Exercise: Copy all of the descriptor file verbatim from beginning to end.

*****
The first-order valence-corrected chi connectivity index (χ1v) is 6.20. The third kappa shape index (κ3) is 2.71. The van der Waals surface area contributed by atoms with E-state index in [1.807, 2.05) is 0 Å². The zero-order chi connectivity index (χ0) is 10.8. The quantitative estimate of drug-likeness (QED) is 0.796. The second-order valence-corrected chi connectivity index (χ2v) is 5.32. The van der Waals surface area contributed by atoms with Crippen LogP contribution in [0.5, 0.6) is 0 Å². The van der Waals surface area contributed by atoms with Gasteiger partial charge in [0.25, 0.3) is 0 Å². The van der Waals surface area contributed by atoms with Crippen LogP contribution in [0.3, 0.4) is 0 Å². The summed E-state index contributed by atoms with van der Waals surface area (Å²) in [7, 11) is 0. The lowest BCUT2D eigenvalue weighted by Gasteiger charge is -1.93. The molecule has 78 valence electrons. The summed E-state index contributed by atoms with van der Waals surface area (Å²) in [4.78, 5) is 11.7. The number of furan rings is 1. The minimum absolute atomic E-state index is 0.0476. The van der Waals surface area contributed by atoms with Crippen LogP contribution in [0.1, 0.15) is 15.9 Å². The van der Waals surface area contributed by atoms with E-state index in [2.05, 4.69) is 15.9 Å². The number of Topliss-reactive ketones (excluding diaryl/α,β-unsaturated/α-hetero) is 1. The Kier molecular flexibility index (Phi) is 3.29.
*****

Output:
The first-order valence-corrected chi connectivity index (χ1v) is 6.20. The third kappa shape index (κ3) is 2.71. The van der Waals surface area contributed by atoms with E-state index in [1.807, 2.05) is 0 Å². The zero-order chi connectivity index (χ0) is 10.8. The quantitative estimate of drug-likeness (QED) is 0.796. The second-order valence-corrected chi connectivity index (χ2v) is 5.32. The van der Waals surface area contributed by atoms with Crippen LogP contribution in [0.5, 0.6) is 0 Å². The van der Waals surface area contributed by atoms with Gasteiger partial charge in [0.25, 0.3) is 0 Å². The van der Waals surface area contributed by atoms with Crippen LogP contribution in [0.3, 0.4) is 0 Å². The summed E-state index contributed by atoms with van der Waals surface area (Å²) in [7, 11) is 0. The lowest BCUT2D eigenvalue weighted by Gasteiger charge is -1.93. The molecule has 78 valence electrons. The summed E-state index contributed by atoms with van der Waals surface area (Å²) in [4.78, 5) is 11.7. The number of furan rings is 1. The minimum absolute atomic E-state index is 0.0476. The van der Waals surface area contributed by atoms with Crippen LogP contribution in [0.1, 0.15) is 15.9 Å². The van der Waals surface area contributed by atoms with E-state index in [2.05, 4.69) is 15.9 Å². The number of Topliss-reactive ketones (excluding diaryl/α,β-unsaturated/α-hetero) is 1. The Kier molecular flexibility index (Phi) is 3.29.